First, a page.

March 30, 1991 |
With one jeep, a temperamental telephone and less than a week to explore the virgin territory of Albanian public opinion, a Gallup pollster has had to cut a few professional corners en route to his prediction of an opposition upset in Sunday's election here.
March 26, 1991 |
The News: Albanians vote next Sunday, March 31, in the tiny Balkan nation's first-ever multi-party election after half a century of totalitarian rule that was the most repressive and inflexible in Eastern Europe. What's at Stake: Long isolated by the authoritarian rule of late Stalinist dictator Enver Hoxha, Albanians have suddenly found themselves in the unfamiliar position of having a say in the policies and personalities of their government.
January 2, 1991 |
Albania's Communist leader pledged in a New Year's message that the nation's first open election Feb. 10 will be "completely free and democratic, pluralist and secret." "I am confident that the year 1991 will mark a turning point," Ramiz Alia said on state radio Tuesday morning.
December 26, 1990 |
Albania's new opposition Democrats took their drive against communism to the provinces Tuesday as the country's leadership prepared to jettison four decades of Stalinist policies. Thousands of Albanian Christians freely celebrated their first Christmas Mass in 23 years, now that a ban imposed on religion by the late Stalinist leader Enver Hoxha has been lifted.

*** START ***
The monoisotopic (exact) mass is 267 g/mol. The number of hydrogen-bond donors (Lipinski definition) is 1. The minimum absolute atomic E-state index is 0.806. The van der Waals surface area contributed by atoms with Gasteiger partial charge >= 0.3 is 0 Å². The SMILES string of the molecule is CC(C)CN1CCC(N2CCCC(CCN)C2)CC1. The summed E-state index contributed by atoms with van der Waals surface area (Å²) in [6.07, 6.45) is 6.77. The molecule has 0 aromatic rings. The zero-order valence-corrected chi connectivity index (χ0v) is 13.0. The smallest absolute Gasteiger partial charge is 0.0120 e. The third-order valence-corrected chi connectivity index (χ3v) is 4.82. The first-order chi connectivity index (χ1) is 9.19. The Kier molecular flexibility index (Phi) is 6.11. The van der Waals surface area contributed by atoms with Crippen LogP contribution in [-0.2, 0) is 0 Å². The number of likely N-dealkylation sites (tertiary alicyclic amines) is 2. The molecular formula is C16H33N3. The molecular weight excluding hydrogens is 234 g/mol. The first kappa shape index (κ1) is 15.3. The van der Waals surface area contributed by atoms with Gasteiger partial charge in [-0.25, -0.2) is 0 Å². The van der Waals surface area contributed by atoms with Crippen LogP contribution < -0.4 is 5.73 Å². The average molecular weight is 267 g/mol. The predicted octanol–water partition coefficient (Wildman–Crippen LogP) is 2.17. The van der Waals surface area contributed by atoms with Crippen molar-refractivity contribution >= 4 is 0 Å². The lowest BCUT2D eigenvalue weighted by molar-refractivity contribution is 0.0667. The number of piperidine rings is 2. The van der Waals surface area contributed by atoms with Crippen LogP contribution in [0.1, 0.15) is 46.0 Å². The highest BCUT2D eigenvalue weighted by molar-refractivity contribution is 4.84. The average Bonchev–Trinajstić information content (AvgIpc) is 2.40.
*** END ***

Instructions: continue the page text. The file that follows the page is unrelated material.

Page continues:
December 3, 1990 |
Voters in Albania will elect a new Parliament on Feb. 10 from a choice of candidates for the first time in 45 years of Communist rule. Outgoing lawmakers passed a new election law last month that offers voters a secret ballot and a choice of candidates, including independents whose programs do not contain "fascist, racist or terrorist ideas." The law stops short of permitting political parties other than the ruling Communist Party.
November 14, 1990 |
Albania's Communist parliament passed an election law allowing secret ballots and a choice of candidates and ordered a sweeping revision of the constitution, the official ATA news agency said today. It said both issues were approved unanimously at a meeting of the People's Assembly in the capital, Tirana, on Tuesday. The decisions mark a further step on a cautious road to reform in Albania, Europe's last orthodox Communist state.
September 9, 1990 |
Voters in Albania will be given some freedom of choice, but the ruling Communists will maintain tight control over the election process, that country's leader says. In comments made available Saturday, Communist Party leader Ramiz Alia also hinted that wide-ranging changes may be necessary to accelerate economic programs. "Without combating red tape, without being freed from the old management complexes . . .
February 4, 1987 |
All 1.8 million registered voters in Albania turned out for parliamentary elections Sunday and gave 100% approval for all nominees who ran uncontested for election to the 250-seat People's Assembly, Albania's official ATA news agency said Tuesday. But there was a minor flaw--one ballot was invalid, the agency said.